Arundel Castle

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Arundel Castle in Arundel, West Sussex, England is a restored medieval castle. It was founded by Roger de Montgomery on Christmas Day 1067. Roger became the first to hold the earldom of Arundel by the graces of William the Conqueror. The castle was damaged in the English Civil War and then restored in the 18th and 19th centuries.

From the 11th century onward, the castle has served as a hereditary stately home and has been in the family of the Duke of Norfolk for over 400 years. It is still the principal seat of the Norfolk family. It is a Grade I listed building.[1]



Arundel Castle was first built in 1068 during the reign of William the Conqueror as a fortification for the mouth of the River Arun and a defensive position for the surrounding land against invasion from the Continent. The original structure was a motte and double bailey castle. Roger de Montgomery was declared the first Earl of Arundel as the King granted him the property as part of a much larger package of hundreds of manors. Roger was a cousin of William's and had stayed in Normandy to keep the peace there whilst William was off in England. He was rewarded for his loyalty with extensive lands in the Welsh Marches and across the country, together with one third of Sussex. (For other reasons, the generally accepted first creation of the title Earl of Arundel lies in the year 1138 with William d'Aubigny, confirmed in 1155.)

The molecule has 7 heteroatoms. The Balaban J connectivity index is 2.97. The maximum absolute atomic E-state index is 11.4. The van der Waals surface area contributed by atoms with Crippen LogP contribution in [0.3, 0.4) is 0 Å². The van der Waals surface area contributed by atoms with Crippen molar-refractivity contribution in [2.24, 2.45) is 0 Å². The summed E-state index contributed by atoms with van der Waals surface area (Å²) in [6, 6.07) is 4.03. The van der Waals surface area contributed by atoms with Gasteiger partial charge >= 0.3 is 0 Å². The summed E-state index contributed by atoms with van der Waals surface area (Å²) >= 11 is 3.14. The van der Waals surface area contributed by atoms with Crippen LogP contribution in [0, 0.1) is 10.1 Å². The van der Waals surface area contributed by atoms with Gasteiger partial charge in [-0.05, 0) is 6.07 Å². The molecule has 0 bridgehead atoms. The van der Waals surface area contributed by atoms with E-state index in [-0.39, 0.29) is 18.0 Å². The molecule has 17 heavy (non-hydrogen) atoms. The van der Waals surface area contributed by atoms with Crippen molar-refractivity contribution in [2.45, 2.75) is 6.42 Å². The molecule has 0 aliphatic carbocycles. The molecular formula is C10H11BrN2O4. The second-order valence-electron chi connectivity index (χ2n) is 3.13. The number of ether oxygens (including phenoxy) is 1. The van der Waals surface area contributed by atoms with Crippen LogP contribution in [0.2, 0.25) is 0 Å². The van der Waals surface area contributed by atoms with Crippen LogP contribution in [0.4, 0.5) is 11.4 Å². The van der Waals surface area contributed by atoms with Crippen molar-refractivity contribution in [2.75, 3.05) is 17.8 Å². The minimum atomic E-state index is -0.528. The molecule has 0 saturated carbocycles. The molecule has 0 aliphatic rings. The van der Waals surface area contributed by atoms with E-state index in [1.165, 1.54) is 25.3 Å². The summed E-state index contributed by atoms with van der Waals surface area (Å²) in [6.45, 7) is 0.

After Roger de Montgomery died, the castle reverted to the crown under Henry I. The King, in his will, left Arundel Castle and the attached land to his second wife Adeliza of Louvain. In 1138, three years after Henry's death, she married William d'Albini II (aka d'Aubigny, the first Earl, of the d'Aubigny family of Saint-Martin-d'Aubigny in Normandy). William was responsible for creating the stone shell on the motte, thus increasing the defence and status of the castle.

Changes to the castle in the medieval period

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